Why We Love STAR TREK
As told to Nicola Bridges When Star Trek took to the TV airwaves on Sept. 8, 1966, it famously set out on a mission to “boldly go where no man has gone before.” And it certainly did, capturing the imagination of multiple generations of fans and becoming the world’s most iconic sci-fi entertainment franchise, an ongoing, multibilliondollar spinoff of TV shows, blockbuster
movies, games, books and other merchandise. Why has Star Trek endured for 50 years? We went right to the source: Capt. James T. Kirk of the starship USS Enterprise. Actor William Shatner, 85, who starred in the original TV series and in several ensuing movies, was happy to dig back into his “captain’s log.” I think Star Trek, like science fiction in general, is mythology. It offers a look into the future that’s written by imaginative, creative artists whose vision may or may not be true, but we don’t know until the future arrives. It’s not unlike religion—we don’t know for sure, but we take it on board.
We adhere to the multiple positive stories that Star Trek suggests—that there’ll be a future, that technology will have gotten us out of the hole that it had gotten us into, the future will be bright and the Earth will still be here. And that’s the future people want to embrace.
Star Trek offers a look into that future. It’s what makes Star Trek endearing, and enduring.
Storylines That Got You Thinking
Star Trek was driven by science fiction. It wasn’t Buck Rogers. At its best, it was complex. Many great science fiction writers suggested story ideas for the television series. Creator Gene Roddenberry had the vision to hire the right people to tell and dramatize those stories, and
viewers were captivated.
For example, one of the most memorable life-forms in the TV series was the tribbles: small, cute, furry creatures. Without the rules and regulations of nature, these tribbles multiplied beyond belief and consumed exponentially more food, indicating the potential of annihilation because of overwhelming reproduction, which is what we’re seeing in overpopulation right now.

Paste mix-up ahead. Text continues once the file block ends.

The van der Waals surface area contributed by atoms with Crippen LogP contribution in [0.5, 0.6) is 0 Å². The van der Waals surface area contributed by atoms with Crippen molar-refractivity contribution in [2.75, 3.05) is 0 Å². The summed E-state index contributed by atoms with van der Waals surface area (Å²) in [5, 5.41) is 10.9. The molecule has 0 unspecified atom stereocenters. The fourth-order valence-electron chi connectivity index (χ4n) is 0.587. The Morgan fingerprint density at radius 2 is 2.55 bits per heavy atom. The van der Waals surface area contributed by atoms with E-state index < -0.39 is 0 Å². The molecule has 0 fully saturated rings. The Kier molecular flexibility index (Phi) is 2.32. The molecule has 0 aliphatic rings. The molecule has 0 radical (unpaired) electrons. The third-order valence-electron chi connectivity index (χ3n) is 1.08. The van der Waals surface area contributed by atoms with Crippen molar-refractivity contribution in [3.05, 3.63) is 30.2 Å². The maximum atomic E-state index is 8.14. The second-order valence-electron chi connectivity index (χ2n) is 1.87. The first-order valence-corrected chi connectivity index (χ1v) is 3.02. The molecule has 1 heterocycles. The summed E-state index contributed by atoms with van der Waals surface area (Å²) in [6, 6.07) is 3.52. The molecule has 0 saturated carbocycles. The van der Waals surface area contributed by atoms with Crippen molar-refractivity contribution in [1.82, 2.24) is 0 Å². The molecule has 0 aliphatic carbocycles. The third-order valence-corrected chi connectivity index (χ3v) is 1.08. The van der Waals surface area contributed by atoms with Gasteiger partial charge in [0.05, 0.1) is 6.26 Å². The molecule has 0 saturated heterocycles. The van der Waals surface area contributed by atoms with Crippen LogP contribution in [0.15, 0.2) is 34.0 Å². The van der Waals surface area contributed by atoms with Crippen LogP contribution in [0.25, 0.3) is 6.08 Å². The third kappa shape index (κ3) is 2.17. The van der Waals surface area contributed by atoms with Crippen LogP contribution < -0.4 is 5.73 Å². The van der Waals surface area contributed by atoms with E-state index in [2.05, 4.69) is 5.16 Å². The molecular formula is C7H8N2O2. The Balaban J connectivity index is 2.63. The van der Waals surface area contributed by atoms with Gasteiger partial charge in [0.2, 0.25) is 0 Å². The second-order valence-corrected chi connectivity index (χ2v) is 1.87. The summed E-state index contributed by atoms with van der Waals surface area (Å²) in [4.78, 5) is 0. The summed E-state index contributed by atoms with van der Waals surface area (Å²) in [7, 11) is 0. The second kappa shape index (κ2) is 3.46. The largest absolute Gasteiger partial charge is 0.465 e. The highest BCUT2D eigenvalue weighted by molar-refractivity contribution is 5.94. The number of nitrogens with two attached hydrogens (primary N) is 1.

At its best, Star Trek tackled global issues and clumped them into science fiction so that somebody might say, “Tribbles are quirky and funny,” but they had an underlying meaning.
The Nostalgia Factor
Another reason I believe we love
Star Trek— and it’s a reason I love— is people come up to me all the time and say, “I watched your show with my parents.” There is this wonderful element of nostalgia attached to it.
The Quirky Cast of Characters
Of course, we also love the unusual mix and dynamic of the
Enterprise’s characters and crew: Kirk, Spock, Bones, Scotty, Uhura, Sulu, Chekov. The captain was written as a hero dealing with people or a situation and coming out on top. It was heroic writing, leading-man writing. I was delighted to be given the opportunity as the captain to be in some
situations where the character had to deal with unusual things and had unusual cast members who were his friends to aid him. When Captain Kirk ended up with a girl, of course I didn’t object to that either!
And there’s actor Chris Pine, who plays Kirk in the latest movie installments of the
Star Trek film franchise, set in the 23rd century: Star Trek Into
Darkness and Star Trek Beyond [released in July]. He’s tall. Handsome. He’s wonderful! Shatner stars in the NBC reality series Better Late Than Never, Tuesdays at 10 p.m., and his latest book, Zero G: Book 1 (Simon & Schuster), will be released Sept. 20. Set in the year 2050, it follows FBI agents policing espionage beyond the Earth’s atmosphere.